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Making Plaster Molds


Diz

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Hi All,

I have just finished making over 200# of plaster molds for our local Art Center and have come up with a few questions.  This is not my first time to make , but with the quantity I made, I seemed to have a variety of different ‘problems’.  I actually only ‘lost’ about 5 pieces of 50, so I feel quite successful as I do not work with plaster that often.  With your help, perhaps what I perceived as ‘problems’ will not repeat in future mold attempts.

For my molds I used new pottery plaster.

I weighed out my water and pottery plaster, as directed with my molds, to the ratio of.7 .

Plaster was sprinkled over the water and then left to slake for 2 minutes.  I then mixed gently from the bottom, getting rid of all lumps.  Then I let sit a couple minutes more, gently mixed, and poured it gently into silicone sprayed molds.  (Most of the time the plaster settled/slaked under the water but several times not all of the plaster settled so I had extra mixing – I did not notice any difference in my water temps or time – any ideas why it did not settle – plaster set up quickly).

I learned that water should be cool rather than warm or it sets too quickly.

Several times, altho the plaster was mixed well, as it set in the molds, a thin layer of water formed on top – what did I do wrong?  (I just laid a paper towel on the plaster to soak up the water.)

Also, twice the plaster did not even get warm -  why?  But it set up and appears OK.

I thumped my molds on the floor after filling to get rid of air bubbles but occasionally I had a few, very small, bubbles show up.  They don’t look large enough to cause surface problems in my clay – we’ll see.

I have been told to wait to fill the molds until you can draw a finger across the mixed plaster leaving a slight indentation in the mixed plaster surface – is that right?  At times it then seemed to set very quickly once I started to pour. 

I did learn that different brands of silicone release differently.

Molds have dried nicely by placing them in the area of our wood burner – can do a lot more at a time rather than in an oven!  However they do take about 4 days to dry.

Thanks for your comments!  They are always appreciated!  I learn so much from this forum!!

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Cold water is what to use-you got that. as warm water affects the set time.

I  always after mixing with a power mixer drop the bucket on a firm floor a few times to make any air bubbles rise-this helps before pouring begins.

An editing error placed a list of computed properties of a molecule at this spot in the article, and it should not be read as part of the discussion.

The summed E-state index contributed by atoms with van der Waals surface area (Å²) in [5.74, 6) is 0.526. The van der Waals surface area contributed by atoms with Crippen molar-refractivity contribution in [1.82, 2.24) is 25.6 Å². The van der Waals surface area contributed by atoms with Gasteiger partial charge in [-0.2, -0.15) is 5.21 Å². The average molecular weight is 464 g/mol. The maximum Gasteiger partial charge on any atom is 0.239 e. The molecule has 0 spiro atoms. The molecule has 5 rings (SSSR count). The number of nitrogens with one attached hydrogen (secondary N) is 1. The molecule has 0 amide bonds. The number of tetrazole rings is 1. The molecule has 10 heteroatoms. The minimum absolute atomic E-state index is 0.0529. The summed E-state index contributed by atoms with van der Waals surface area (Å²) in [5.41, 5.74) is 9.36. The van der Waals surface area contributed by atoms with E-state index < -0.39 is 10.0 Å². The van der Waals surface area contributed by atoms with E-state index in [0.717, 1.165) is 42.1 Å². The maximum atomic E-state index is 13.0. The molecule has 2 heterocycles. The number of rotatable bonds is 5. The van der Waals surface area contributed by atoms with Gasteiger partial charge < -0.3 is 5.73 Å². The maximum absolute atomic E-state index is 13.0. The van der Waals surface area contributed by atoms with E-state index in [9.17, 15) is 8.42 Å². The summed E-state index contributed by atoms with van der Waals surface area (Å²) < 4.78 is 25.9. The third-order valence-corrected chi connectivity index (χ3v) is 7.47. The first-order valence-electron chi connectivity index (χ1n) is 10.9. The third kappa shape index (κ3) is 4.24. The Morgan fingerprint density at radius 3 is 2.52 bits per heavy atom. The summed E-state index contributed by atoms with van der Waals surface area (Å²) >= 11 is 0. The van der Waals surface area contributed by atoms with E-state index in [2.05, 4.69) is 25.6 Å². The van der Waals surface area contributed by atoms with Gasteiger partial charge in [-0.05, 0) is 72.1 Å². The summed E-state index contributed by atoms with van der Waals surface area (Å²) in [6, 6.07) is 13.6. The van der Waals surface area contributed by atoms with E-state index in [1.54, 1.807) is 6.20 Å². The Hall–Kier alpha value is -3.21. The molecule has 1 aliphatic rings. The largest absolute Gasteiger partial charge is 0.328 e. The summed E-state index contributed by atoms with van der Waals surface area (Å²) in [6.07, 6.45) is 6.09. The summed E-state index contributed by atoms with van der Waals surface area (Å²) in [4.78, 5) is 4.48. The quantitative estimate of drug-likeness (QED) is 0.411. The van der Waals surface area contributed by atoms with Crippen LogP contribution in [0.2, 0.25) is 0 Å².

The water on top is natural and will happen now and then-seen it many times.

As long as you have the portions right you will always fine a few variables creep in.

Tapping  the molds will help float up those air bubbles as you noticed

I never wait after my mixing time is up-as the plaster will start to set and you can have other issues as it does while you pour.The air bubbles rise best in thinner just poured plaster vs firm setting up plaster which is another reason not to wait.

Back when I had a mold business I learned learned a lot after pouring hundreds of molds-sounds like you are well on the way.

I have never used silicone as a release I always use mold soap . Does the silicone affect the plasters ability to absorb water after they are dry??

Mark

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I agree with Mark. You are waiting too long to pour your plaster. once you have it mixed thoroughly, pour.

I use Murphy's Oil Soap as a mold release. Can be purchased at the grocery store.

It is possible to burn your molds so that they become brittle and not absorb slip. Do not set them too close to your wood stove. let them dry slowly.

TJR.

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Hopefully the silicone will not cause problems for me.  That is what I was told to use by Mark at Continental Clay.  I sprayed it on the molds and then wiped them lightly with a soft cloth to eliminate any bubbles that formed in the silicone spray.

 

Our wood burner is actually a wood burning furnace so the heat is very gentle so they take about 3-4 days to dry - no visible problems with drying so far. 

 

I will drop the bucket on the floor tho - that sounds easier and more efficient than thumping each mold.

 

Thanks for the info - it's nice to know that I had no major problems with my 'technique'.

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I don't make a lot of molds, so I just use thinned liquid hand soap from the bathroom and it works well. You have to be careful not to make bubbles, though. I agree that you shouldn't wait so long to pour the plaster. I sift the plaster into the water, let it sit for 3-5 minutes, then mix with a stick blender (small batches) or drill mixer (big batches), then pour right away. As mentioned above, thump the mold a bunch right after pouring to get out air bubbles. Don't let the molds get too hot during drying, or they can degrade. I just made a mold  recently that took about 10 days to completely dry, because my studio isn't all that warm. 3-4 days would be great.

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Make sure you sieve the plaster, it takes a while but it makes all the difference. You shouldn't be breaking down lumps in the mixing process. If you sieve and leave it to soak for a few minutes then it should be easy to mix. I also mix for 2-3 minutes by hand until I feel it thicken and the surface is a little glossier than when I started. This is what I judge to be a good pouring time.

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